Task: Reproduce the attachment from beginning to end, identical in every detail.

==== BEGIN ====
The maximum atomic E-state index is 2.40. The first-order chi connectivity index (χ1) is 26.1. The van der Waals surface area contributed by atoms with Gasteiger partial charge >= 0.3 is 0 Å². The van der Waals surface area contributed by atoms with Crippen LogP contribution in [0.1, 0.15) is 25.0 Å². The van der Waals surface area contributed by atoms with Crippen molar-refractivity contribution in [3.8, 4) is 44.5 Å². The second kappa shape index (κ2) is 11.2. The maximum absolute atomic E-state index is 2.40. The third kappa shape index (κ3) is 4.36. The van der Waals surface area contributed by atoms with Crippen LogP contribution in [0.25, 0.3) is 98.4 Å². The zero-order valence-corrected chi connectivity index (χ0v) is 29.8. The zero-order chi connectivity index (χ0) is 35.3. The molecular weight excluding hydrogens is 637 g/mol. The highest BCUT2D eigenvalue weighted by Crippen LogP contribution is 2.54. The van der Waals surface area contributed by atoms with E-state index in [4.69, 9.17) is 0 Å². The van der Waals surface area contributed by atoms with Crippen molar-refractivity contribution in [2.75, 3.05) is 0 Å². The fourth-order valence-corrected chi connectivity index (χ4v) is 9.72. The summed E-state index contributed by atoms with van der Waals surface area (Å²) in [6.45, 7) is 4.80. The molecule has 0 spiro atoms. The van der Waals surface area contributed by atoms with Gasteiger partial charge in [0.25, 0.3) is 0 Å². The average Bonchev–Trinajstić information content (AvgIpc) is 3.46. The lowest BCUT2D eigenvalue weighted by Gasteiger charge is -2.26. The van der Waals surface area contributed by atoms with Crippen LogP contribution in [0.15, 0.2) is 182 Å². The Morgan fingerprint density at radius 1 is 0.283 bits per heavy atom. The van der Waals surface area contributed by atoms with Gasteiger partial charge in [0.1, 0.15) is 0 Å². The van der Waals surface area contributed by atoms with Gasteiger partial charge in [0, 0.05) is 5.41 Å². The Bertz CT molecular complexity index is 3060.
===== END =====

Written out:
The maximum atomic E-state index is 2.40. The first-order chi connectivity index (χ1) is 26.1. The van der Waals surface area contributed by atoms with Gasteiger partial charge >= 0.3 is 0 Å². The van der Waals surface area contributed by atoms with Crippen LogP contribution in [0.1, 0.15) is 25.0 Å². The van der Waals surface area contributed by atoms with Crippen molar-refractivity contribution in [3.8, 4) is 44.5 Å². The second kappa shape index (κ2) is 11.2. The maximum absolute atomic E-state index is 2.40. The third kappa shape index (κ3) is 4.36. The van der Waals surface area contributed by atoms with Crippen LogP contribution in [0.25, 0.3) is 98.4 Å². The zero-order valence-corrected chi connectivity index (χ0v) is 29.8. The zero-order chi connectivity index (χ0) is 35.3. The molecular weight excluding hydrogens is 637 g/mol. The highest BCUT2D eigenvalue weighted by Crippen LogP contribution is 2.54. The van der Waals surface area contributed by atoms with E-state index in [4.69, 9.17) is 0 Å². The van der Waals surface area contributed by atoms with Crippen molar-refractivity contribution in [2.75, 3.05) is 0 Å². The fourth-order valence-corrected chi connectivity index (χ4v) is 9.72. The summed E-state index contributed by atoms with van der Waals surface area (Å²) in [6.45, 7) is 4.80. The molecule has 0 spiro atoms. The van der Waals surface area contributed by atoms with Gasteiger partial charge in [0.25, 0.3) is 0 Å². The average Bonchev–Trinajstić information content (AvgIpc) is 3.46. The lowest BCUT2D eigenvalue weighted by Gasteiger charge is -2.26. The van der Waals surface area contributed by atoms with Crippen LogP contribution in [0.15, 0.2) is 182 Å². The Morgan fingerprint density at radius 1 is 0.283 bits per heavy atom. The van der Waals surface area contributed by atoms with Gasteiger partial charge in [0.1, 0.15) is 0 Å². The van der Waals surface area contributed by atoms with Gasteiger partial charge in [0, 0.05) is 5.41 Å². The Bertz CT molecular complexity index is 3060.